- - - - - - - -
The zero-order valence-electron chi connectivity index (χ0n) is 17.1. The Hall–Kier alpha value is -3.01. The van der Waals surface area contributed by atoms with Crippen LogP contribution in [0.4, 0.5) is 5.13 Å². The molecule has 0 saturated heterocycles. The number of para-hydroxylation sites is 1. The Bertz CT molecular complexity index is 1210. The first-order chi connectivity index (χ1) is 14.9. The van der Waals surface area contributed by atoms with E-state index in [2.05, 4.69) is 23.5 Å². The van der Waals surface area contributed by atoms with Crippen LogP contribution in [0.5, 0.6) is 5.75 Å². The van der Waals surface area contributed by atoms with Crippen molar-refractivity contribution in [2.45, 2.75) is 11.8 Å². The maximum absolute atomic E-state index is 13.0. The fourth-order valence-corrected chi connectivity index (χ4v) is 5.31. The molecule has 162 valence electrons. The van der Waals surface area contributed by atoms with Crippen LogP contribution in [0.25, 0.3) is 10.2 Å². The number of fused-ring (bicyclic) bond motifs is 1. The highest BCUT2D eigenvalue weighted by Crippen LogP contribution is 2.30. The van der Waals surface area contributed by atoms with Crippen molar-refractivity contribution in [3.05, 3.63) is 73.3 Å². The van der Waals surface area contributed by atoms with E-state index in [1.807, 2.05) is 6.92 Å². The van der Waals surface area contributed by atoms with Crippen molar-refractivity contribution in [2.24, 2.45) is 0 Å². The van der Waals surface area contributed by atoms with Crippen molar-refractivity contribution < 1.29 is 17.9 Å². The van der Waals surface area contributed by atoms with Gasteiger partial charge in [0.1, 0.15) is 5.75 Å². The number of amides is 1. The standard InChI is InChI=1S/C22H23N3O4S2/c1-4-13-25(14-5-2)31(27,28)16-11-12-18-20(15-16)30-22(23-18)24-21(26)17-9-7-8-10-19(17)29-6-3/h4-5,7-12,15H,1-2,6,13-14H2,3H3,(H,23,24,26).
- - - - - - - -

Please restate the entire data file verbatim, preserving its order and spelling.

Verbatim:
The zero-order valence-electron chi connectivity index (χ0n) is 17.1. The Hall–Kier alpha value is -3.01. The van der Waals surface area contributed by atoms with Crippen LogP contribution in [0.4, 0.5) is 5.13 Å². The molecule has 0 saturated heterocycles. The number of para-hydroxylation sites is 1. The Bertz CT molecular complexity index is 1210. The first-order chi connectivity index (χ1) is 14.9. The van der Waals surface area contributed by atoms with E-state index in [2.05, 4.69) is 23.5 Å². The van der Waals surface area contributed by atoms with Crippen LogP contribution in [0.5, 0.6) is 5.75 Å². The van der Waals surface area contributed by atoms with Crippen molar-refractivity contribution in [2.45, 2.75) is 11.8 Å². The maximum absolute atomic E-state index is 13.0. The fourth-order valence-corrected chi connectivity index (χ4v) is 5.31. The molecule has 162 valence electrons. The van der Waals surface area contributed by atoms with Crippen LogP contribution in [0.25, 0.3) is 10.2 Å². The number of fused-ring (bicyclic) bond motifs is 1. The highest BCUT2D eigenvalue weighted by Crippen LogP contribution is 2.30. The van der Waals surface area contributed by atoms with Crippen molar-refractivity contribution in [3.05, 3.63) is 73.3 Å². The van der Waals surface area contributed by atoms with E-state index in [1.807, 2.05) is 6.92 Å². The van der Waals surface area contributed by atoms with Crippen molar-refractivity contribution in [2.24, 2.45) is 0 Å². The van der Waals surface area contributed by atoms with Crippen molar-refractivity contribution < 1.29 is 17.9 Å². The van der Waals surface area contributed by atoms with Gasteiger partial charge in [0.1, 0.15) is 5.75 Å². The number of amides is 1. The standard InChI is InChI=1S/C22H23N3O4S2/c1-4-13-25(14-5-2)31(27,28)16-11-12-18-20(15-16)30-22(23-18)24-21(26)17-9-7-8-10-19(17)29-6-3/h4-5,7-12,15H,1-2,6,13-14H2,3H3,(H,23,24,26).